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It is impossible to answer your question because you haven't specified how the train starts moving.

  1. In a frame where the front of the train starts moving forward before the back starts moving, the train expands. In a frame where the back starts moving before the front, the train contracts. In a frame where the front and back start moving at the same time, the length of the train does not change.

  2. Once the train has expanded or contracted, internal forces might or might not cause it to revert to something closer to its original length (and/or to break apart) but this would depend very much on the details of how the train is constructed and I think it is appropriate to ignore it for a question at this level.

  3. Following the expansion/contraction, the train will always be longer in its own ("moving") frame than in the station frame. This might be because the train expanded in its own frame but did not change length in the station frame. Or it might be because the train contracted in the station frame but did not change length in its own frame. Or many other things. If you tell me how the train started moving, I can choose among these. If not, your question is ill-posed.

  4. Point 3) above has to do with relativity but your actual question is not a relativity question, because (once you specify how the train starts moving) you can do all your analysis in the station frame, and never have to worry about figuring out what happens in the moving train's frame. In other words, point 3) is irrelevant to your question, which is really very simple, and by tagging it with "relativity" you have implicitly way overcomplicated it.

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  • $\begingroup$ " the train will always be longer in its own (moving) frame than in the station frame. " You mean 'shorter' right? $\endgroup$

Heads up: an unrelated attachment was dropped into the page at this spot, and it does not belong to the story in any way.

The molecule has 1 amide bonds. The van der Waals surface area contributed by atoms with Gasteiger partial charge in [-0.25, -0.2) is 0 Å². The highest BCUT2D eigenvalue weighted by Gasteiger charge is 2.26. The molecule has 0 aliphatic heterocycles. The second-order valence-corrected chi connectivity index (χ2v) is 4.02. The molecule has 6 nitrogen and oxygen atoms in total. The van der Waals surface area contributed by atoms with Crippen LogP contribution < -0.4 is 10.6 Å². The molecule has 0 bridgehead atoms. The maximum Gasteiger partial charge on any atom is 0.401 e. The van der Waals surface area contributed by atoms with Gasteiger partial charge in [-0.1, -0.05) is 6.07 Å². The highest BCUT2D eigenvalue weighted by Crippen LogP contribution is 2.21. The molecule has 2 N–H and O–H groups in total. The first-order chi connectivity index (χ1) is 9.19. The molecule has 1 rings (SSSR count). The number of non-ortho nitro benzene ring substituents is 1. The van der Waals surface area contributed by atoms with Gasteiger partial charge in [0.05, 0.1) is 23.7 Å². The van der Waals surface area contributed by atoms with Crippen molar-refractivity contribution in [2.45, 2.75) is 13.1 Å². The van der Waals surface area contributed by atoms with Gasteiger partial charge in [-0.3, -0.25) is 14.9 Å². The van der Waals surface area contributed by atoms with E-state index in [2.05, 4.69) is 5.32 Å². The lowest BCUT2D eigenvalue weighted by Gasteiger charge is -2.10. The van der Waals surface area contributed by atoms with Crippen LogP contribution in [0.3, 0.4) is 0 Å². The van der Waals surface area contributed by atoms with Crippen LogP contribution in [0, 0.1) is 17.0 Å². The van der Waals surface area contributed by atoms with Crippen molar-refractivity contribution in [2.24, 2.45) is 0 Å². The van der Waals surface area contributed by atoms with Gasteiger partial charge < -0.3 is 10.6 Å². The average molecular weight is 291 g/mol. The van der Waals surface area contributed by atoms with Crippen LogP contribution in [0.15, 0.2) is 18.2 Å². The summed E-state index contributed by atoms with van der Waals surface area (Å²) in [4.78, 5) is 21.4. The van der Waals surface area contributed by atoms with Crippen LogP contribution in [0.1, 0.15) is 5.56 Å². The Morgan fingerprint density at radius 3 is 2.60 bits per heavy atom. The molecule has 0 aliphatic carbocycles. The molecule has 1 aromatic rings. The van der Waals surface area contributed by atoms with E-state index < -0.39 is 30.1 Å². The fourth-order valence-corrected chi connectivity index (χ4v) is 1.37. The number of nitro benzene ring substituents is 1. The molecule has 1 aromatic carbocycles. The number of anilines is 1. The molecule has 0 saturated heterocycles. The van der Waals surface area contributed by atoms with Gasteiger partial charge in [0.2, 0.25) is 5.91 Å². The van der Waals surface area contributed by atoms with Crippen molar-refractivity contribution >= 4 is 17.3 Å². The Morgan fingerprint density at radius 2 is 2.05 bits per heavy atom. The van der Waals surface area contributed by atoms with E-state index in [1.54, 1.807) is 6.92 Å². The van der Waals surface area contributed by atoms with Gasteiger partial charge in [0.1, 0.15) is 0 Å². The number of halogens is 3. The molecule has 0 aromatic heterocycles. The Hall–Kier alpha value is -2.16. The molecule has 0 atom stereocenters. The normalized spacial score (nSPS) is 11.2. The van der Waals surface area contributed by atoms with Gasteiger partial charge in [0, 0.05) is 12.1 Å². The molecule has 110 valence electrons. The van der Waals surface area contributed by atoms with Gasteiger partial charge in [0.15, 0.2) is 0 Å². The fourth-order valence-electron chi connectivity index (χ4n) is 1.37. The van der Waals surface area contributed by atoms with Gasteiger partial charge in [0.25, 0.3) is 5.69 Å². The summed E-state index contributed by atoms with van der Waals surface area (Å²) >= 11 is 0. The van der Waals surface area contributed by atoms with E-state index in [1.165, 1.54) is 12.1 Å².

– Electra
    Commented Aug 22, 2020 at 14:26
  • $\begingroup$ No, I mean longer. $\endgroup$
    – WillO
    Commented Aug 22, 2020 at 14:28
  • $\begingroup$ Longer is correct. An object's length in the frame where it is at rest will always be the largest length one can measure. That being said, I have grave issues with this answer, as I don't think it matters at all how the train started or stopped, this could be a problem even for a train moving at a constant speed eternally. This problem certainly seems to me to be one of special relativity. $\endgroup$
    – Philip
    Commented Aug 22, 2020 at 14:31
  • $\begingroup$ @WillO I'm sorry but I can't specify how the train started moving since it was not specified to me, those 3 images I posted is all the information I have been given. $\endgroup$
    – Electra
    Commented Aug 22, 2020 at 14:31
  • $\begingroup$ @Philip: "I dont think it matters at all how the train started or stopped" --- but of course it does. Surely in any frame where the front and back follow the same acceleration path (as a function of time) the length can't change. Surely this can't be true in more than one frame. Surely we haven't been told in which frame (if any) it is true. Which of those statements do you doubt? $\endgroup$
    – WillO
    Commented Aug 22, 2020 at 14:33